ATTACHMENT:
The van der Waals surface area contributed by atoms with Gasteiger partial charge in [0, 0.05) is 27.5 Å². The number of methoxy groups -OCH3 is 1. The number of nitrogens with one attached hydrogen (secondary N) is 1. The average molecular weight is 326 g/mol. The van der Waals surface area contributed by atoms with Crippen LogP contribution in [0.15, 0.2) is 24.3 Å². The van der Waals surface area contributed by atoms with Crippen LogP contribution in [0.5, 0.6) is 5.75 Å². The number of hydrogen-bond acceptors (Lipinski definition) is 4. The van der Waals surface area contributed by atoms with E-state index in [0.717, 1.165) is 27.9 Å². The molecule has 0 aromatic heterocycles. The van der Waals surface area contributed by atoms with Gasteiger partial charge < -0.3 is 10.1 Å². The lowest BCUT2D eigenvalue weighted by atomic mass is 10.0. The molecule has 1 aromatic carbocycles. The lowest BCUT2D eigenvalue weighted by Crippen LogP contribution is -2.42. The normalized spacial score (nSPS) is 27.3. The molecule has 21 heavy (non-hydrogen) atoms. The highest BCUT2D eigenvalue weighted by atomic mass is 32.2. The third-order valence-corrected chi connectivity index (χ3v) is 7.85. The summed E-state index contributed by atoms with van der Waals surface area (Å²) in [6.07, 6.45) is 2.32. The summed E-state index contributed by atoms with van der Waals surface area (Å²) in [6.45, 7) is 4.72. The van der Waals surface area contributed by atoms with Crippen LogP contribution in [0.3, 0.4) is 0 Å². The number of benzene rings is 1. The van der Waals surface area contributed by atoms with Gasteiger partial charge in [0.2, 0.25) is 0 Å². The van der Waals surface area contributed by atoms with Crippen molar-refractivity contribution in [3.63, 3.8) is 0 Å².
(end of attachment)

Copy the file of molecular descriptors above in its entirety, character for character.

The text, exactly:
The van der Waals surface area contributed by atoms with Gasteiger partial charge in [0, 0.05) is 27.5 Å². The number of methoxy groups -OCH3 is 1. The number of nitrogens with one attached hydrogen (secondary N) is 1. The average molecular weight is 326 g/mol. The van der Waals surface area contributed by atoms with Crippen LogP contribution in [0.15, 0.2) is 24.3 Å². The van der Waals surface area contributed by atoms with Crippen LogP contribution in [0.5, 0.6) is 5.75 Å². The number of hydrogen-bond acceptors (Lipinski definition) is 4. The van der Waals surface area contributed by atoms with E-state index in [0.717, 1.165) is 27.9 Å². The molecule has 0 aromatic heterocycles. The van der Waals surface area contributed by atoms with Gasteiger partial charge < -0.3 is 10.1 Å². The lowest BCUT2D eigenvalue weighted by atomic mass is 10.0. The molecule has 1 aromatic carbocycles. The lowest BCUT2D eigenvalue weighted by Crippen LogP contribution is -2.42. The normalized spacial score (nSPS) is 27.3. The molecule has 21 heavy (non-hydrogen) atoms. The highest BCUT2D eigenvalue weighted by atomic mass is 32.2. The third-order valence-corrected chi connectivity index (χ3v) is 7.85. The summed E-state index contributed by atoms with van der Waals surface area (Å²) in [6.07, 6.45) is 2.32. The summed E-state index contributed by atoms with van der Waals surface area (Å²) in [6.45, 7) is 4.72. The van der Waals surface area contributed by atoms with Crippen LogP contribution in [0.3, 0.4) is 0 Å². The number of benzene rings is 1. The van der Waals surface area contributed by atoms with Gasteiger partial charge in [0.2, 0.25) is 0 Å². The van der Waals surface area contributed by atoms with Crippen molar-refractivity contribution in [3.63, 3.8) is 0 Å².